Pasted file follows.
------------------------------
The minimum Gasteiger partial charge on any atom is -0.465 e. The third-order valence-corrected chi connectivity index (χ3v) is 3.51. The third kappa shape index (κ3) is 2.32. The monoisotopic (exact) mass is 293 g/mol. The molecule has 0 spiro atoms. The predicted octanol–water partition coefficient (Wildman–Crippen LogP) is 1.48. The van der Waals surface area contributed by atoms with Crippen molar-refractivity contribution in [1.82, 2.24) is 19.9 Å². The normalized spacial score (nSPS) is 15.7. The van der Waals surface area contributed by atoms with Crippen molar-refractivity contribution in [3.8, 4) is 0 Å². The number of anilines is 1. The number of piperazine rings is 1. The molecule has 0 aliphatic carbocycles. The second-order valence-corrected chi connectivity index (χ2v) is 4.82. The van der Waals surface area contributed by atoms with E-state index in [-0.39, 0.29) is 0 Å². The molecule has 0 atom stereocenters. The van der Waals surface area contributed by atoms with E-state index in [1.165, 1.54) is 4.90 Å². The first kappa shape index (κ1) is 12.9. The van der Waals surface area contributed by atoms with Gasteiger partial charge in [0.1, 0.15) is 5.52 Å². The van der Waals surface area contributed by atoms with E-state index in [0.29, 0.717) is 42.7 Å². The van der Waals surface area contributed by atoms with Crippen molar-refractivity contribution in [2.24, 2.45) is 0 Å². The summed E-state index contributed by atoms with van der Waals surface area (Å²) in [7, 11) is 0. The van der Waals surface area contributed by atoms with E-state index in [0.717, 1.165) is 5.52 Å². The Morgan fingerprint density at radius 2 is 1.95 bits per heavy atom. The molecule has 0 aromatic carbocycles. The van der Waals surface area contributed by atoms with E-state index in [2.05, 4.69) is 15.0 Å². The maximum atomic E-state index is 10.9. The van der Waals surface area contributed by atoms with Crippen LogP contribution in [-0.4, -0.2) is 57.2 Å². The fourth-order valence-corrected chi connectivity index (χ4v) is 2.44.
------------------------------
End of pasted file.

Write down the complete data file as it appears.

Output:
The minimum Gasteiger partial charge on any atom is -0.465 e. The third-order valence-corrected chi connectivity index (χ3v) is 3.51. The third kappa shape index (κ3) is 2.32. The monoisotopic (exact) mass is 293 g/mol. The molecule has 0 spiro atoms. The predicted octanol–water partition coefficient (Wildman–Crippen LogP) is 1.48. The van der Waals surface area contributed by atoms with Crippen molar-refractivity contribution in [1.82, 2.24) is 19.9 Å². The normalized spacial score (nSPS) is 15.7. The van der Waals surface area contributed by atoms with Crippen molar-refractivity contribution in [3.8, 4) is 0 Å². The number of anilines is 1. The number of piperazine rings is 1. The molecule has 0 aliphatic carbocycles. The second-order valence-corrected chi connectivity index (χ2v) is 4.82. The van der Waals surface area contributed by atoms with E-state index in [-0.39, 0.29) is 0 Å². The molecule has 0 atom stereocenters. The van der Waals surface area contributed by atoms with E-state index in [1.165, 1.54) is 4.90 Å². The first kappa shape index (κ1) is 12.9. The van der Waals surface area contributed by atoms with Gasteiger partial charge in [0.1, 0.15) is 5.52 Å². The van der Waals surface area contributed by atoms with E-state index in [0.29, 0.717) is 42.7 Å². The van der Waals surface area contributed by atoms with Crippen molar-refractivity contribution in [2.24, 2.45) is 0 Å². The summed E-state index contributed by atoms with van der Waals surface area (Å²) in [7, 11) is 0. The van der Waals surface area contributed by atoms with E-state index in [0.717, 1.165) is 5.52 Å². The Morgan fingerprint density at radius 2 is 1.95 bits per heavy atom. The molecule has 0 aromatic carbocycles. The van der Waals surface area contributed by atoms with E-state index in [2.05, 4.69) is 15.0 Å². The maximum atomic E-state index is 10.9. The van der Waals surface area contributed by atoms with Crippen LogP contribution in [-0.4, -0.2) is 57.2 Å². The fourth-order valence-corrected chi connectivity index (χ4v) is 2.44.